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Tata Chemicals working on a green makeover

Tata Chemicals working on a green makeover
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First Published: Tue, Sep 08 2009. 09 11 PM IST

The futuristic way: Murali Sastry is ranked among the world’s top 15 experts in nanotechnology. Abhijit Bhatlekar/Mint
The futuristic way: Murali Sastry is ranked among the world’s top 15 experts in nanotechnology. Abhijit Bhatlekar/Mint
Updated: Tue, Sep 08 2009. 09 11 PM IST
Mumbai: On the outskirts of Pune, in a hall that until recently used to be hired out as a wedding venue, a team of 40 scientists is working on technological innovations that could turn Tata Chemicals Ltd into a maker of clean speciality chemicals from a commodities manufacturer of soda ash, edible salt and fertilizer.
The futuristic way: Murali Sastry is ranked among the world’s top 15 experts in nanotechnology. Abhijit Bhatlekar/Mint
The team is taking Tata Chemicals along the path trodden by global manufacturers that perceived a need to go green. Its brief is to try and replace existing chemical processes with biochemical and bio-renewable ones and help the company switch from toxic to non-toxic chemicals.
“If you look at the global players—Dow Chemicals, BASF and Dupont—and see their evolutionary curve, they’ve also done pretty much the same thing,” says Murali Sastry, the chief scientist at Tata Chemicals.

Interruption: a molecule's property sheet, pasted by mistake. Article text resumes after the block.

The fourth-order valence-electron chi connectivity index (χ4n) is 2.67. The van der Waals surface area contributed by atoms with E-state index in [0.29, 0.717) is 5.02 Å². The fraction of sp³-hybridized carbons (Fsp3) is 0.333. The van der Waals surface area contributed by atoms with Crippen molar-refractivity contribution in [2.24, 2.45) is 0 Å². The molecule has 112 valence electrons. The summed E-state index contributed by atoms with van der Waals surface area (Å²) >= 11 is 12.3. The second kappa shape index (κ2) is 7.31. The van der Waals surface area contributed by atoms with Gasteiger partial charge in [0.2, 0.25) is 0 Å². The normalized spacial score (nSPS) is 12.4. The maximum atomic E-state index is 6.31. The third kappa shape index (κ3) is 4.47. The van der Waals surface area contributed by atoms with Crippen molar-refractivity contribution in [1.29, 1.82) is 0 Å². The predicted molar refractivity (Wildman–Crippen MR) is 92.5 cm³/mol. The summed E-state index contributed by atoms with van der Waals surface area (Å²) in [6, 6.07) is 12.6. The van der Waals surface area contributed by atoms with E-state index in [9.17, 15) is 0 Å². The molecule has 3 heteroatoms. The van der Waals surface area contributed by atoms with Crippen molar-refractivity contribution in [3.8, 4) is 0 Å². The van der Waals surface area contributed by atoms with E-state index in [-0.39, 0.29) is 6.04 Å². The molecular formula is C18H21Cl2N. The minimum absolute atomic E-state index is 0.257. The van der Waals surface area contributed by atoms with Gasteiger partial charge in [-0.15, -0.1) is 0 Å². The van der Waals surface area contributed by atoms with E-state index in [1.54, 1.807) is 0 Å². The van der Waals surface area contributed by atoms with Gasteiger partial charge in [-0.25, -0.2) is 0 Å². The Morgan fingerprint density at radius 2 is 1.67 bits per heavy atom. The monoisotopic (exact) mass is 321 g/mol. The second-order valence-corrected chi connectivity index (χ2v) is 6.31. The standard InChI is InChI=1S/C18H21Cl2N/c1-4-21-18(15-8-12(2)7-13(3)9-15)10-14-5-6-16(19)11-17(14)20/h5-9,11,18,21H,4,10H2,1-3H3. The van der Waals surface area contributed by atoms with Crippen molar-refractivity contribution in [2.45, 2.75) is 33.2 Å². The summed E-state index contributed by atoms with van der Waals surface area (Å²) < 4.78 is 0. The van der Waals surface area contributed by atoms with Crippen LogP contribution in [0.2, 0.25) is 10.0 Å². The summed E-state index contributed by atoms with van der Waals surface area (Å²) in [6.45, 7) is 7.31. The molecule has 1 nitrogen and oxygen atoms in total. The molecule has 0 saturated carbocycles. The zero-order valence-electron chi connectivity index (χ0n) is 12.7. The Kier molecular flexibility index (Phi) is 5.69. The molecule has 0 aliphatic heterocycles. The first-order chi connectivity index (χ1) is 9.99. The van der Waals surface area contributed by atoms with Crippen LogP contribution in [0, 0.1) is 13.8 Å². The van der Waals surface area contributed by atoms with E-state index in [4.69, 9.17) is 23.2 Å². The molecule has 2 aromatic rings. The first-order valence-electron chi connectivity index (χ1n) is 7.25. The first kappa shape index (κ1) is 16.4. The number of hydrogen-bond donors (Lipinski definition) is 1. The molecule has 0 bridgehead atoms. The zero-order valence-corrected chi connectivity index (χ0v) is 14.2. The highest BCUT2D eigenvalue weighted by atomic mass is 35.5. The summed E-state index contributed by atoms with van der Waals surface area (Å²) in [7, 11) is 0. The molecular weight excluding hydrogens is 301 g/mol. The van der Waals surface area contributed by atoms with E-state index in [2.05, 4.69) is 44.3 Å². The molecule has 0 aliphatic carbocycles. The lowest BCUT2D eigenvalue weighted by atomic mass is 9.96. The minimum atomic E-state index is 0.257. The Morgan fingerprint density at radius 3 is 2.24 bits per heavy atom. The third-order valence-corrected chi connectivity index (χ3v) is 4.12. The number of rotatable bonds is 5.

The effort is partly aimed at insulating Tata Chemicals from the effect of spikes in commodity prices. In a 19 June research report by Bank of America Merrill Lynch, analyst Prasad Deshmukh cut fiscal 2010 and fiscal 2011 earnings estimates for the company by 16% and 21%, respectively.
“We expect weakness in soda ash to more than offset gains made in (the) fertilizer business,” Deshmukh wrote.
Sastry is ranked among the world’s top 15 experts in nanotechnology, a futuristic manufacturing technology that some scientists say will make most products lighter, stronger, cleaner, less expensive and more precise. It involves the manipulation or use of materials and devices so minute that nothing can be built any smaller.
That’s a technology that’s being used in experiments at the Pune lab. “Along the way we figured taking up nanotechnology,” Sastry says. “It is not an esoteric branch of science. It has evolved very rapidly in the last 10 years. It is an enabling technology.”
“It is all about figuring how it can help the company,” he adds. “It is a learning process. It is a work in progress.”
Tata Chemicals plans to add more products in the food additives business; research work is under way on neutraceuticals, which refers to food extracts claimed to have medicinal effects on human health. Other projects, such as spraying nano materials on steel to stop the bleaching of paint, are in progress.
The Tata group has four innovation centres, under Tata Consultancy Services Ltd, Tata Chemicals, Advinus Therapeutics Pvt. Ltd—a research-based pharmaceutical company—and Tata Steel Ltd.
Sastry himself prefers to call his outfit more a research and development laboratory than an innovation centre. He is guarded in talking about specific projects.
“This business is too risky,” he says.
In India, only a few companies have set up such research labs with a focus on nanotechnology. They include Reliance Industries Ltd, which has two centres for polymer research and life sciences, Mahindra and Mahindra Ltd in automobiles and the Tata group.